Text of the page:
1. re: cathodetube

                                                                        Looks a bit like a bialy, but I'd have to see and taste one to know for sure. Send me about 10. :-)

                                                                        1. re: zuriga1

                                                                          So you haven't seen any in London yet? Which bagel places have you been to?

                                                                          I just checked and Rinkoff's has 2 sites

                                                                          One at E1 3BS; the other at E1 5BS. The Vallance St. branch has a larger selection of food evidently. Closed Sat. Open Sunday. Weekday closes at 4 pm - aargh so early.

                                                                          I think I will be making a visit soon.

                                                                          1. re: cathodetube

                                                                            I've only ever seen them in US/Canada. That said, they could have been exactly the same thing at one point, but have evolved differently to suit local tastes (akin the the beigel/bagel scism of 2011).

                                                            1. re: psycho_fluff

                                                              I think everyone here is familiar enough with the English language to figure that out without an explanation, and "beigel" is given on multiple reference sites as an alternative spelling of "bagel". (well, those that don't just say it's not a word, including www.oxforddictionaries.com)

                                                              While your persistence would be admirable under other circumstances, it really just isn't nice at all to continue to hold that non-UK Jews have any less heritage or are any less "authentic" (whatever that means) than those in the UK.

                                                        2. re: Delucacheesemonger

                                                          I sent my brother 60 NY bagels for his big 6-0 birthday (he lives in Denver). He horded them.

                                                        3. -- your favorite hot sauce...the selection in most London places is laughable...

                                                          -- as mentioned above, unsweetened dark chocolate (i don't bake, but i like to eat w/ fresh fruit for dessert and i couldn't find it)...

                                                          -- in view of the recent riots, i'd recommend a good American-made shotgun...Sturm Ruger makes a fine one...

                                                          1. tortilla presses, mexican ingredients and GOOD corningware and tupperware are all MUCH cheaper in the US. I would consider these in your leaving package if you were doing a hamper style thing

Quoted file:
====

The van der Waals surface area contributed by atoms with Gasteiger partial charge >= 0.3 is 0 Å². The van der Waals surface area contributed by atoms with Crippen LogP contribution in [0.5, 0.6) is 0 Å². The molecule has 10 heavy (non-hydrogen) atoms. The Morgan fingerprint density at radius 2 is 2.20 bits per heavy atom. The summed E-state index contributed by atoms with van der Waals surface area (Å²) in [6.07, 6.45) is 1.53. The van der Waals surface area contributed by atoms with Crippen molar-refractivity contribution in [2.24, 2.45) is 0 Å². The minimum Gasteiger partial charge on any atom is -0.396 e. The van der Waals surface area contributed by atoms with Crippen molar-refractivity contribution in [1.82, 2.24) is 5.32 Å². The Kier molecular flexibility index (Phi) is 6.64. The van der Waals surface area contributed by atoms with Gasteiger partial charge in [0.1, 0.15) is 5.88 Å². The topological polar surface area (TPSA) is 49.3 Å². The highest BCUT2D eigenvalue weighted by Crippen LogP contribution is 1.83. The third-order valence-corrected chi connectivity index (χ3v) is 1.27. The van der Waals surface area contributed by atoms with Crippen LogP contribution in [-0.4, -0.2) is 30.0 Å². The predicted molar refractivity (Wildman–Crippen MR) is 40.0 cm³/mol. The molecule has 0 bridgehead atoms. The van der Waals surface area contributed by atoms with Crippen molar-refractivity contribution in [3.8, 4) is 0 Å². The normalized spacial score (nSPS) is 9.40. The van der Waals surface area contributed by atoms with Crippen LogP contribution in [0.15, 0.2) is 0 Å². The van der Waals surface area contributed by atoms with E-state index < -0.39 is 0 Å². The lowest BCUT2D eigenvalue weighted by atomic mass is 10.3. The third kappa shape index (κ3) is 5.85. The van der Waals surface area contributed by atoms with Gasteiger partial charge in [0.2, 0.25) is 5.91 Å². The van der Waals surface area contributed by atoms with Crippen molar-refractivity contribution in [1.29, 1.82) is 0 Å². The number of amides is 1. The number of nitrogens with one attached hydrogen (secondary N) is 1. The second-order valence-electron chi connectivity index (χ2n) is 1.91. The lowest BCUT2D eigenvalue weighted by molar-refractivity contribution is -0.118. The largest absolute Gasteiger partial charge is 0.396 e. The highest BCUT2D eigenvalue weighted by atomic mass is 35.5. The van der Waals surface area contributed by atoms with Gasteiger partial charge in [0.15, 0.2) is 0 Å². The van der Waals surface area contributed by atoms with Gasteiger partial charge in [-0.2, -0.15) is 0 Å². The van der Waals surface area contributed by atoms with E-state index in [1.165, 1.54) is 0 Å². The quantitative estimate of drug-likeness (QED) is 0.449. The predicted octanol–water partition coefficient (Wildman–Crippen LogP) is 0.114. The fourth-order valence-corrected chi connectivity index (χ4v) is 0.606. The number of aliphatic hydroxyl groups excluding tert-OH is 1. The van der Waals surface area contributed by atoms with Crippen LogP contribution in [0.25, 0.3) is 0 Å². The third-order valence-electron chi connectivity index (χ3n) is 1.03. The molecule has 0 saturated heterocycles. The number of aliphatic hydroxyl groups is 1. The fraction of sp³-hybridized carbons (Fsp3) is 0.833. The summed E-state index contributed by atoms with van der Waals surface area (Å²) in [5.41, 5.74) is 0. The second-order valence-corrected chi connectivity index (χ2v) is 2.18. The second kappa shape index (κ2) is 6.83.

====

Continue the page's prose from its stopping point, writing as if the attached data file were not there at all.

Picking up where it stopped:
3 Replies
                                                            1. re: ShekhaV

                                                              You also have to think of the weight of luggage. Unless you are shipping a container over, then it doesn't matter.

                                                              I used to bring far more stuff back with me than I do or can now. If you have to pay for extra luggage then it isn't really worth it.

                                                              1. re: cathodetube

                                                                yes, especially if they're moving, they're probably already paying for excess airline baggage -- it ain't cheap, but it's cheaper than air freight or sending the stuff they need right away in the mail. Most expats end up hauling a bunch of stuff on the plane with them, then having an air-freight shipment of stuff they need soon but not immediately, and THEN having an ocean shipment of big stuff. Most expats end up living in a hotel or a tiny little flat for weeks or even months while they get their visas in order and find a more-permanent place to live.

                                                                You might also want to let them get there -- get settled (because chances are they aren't going straight into the home they'll be living in for the next few years) THEN send them a care package when they've had a chance to figure out their right from their left, or offer to bring them whatever they want if and as you go to visit.

                                                                International relocations are an enormous cultural shock, even when you've got some notion of the culture you're entering -- and you don't want to load them down with stuff they have no use for in those shell-shocked first few months.

                                                              2. re: ShekhaV

                                                                you can get tortilla presses here - the Mexican store in Bethnal Green has a selection.

                                                              3. I always bring:

                                                                -Peanut Butter (Skippy available here, but I love Maranatha brand)
                                                                -Glad Freezer Bags in various sizes
                                                                -Lowrys Seasoning Salt
                                                                -Sliced Sandwich Peppers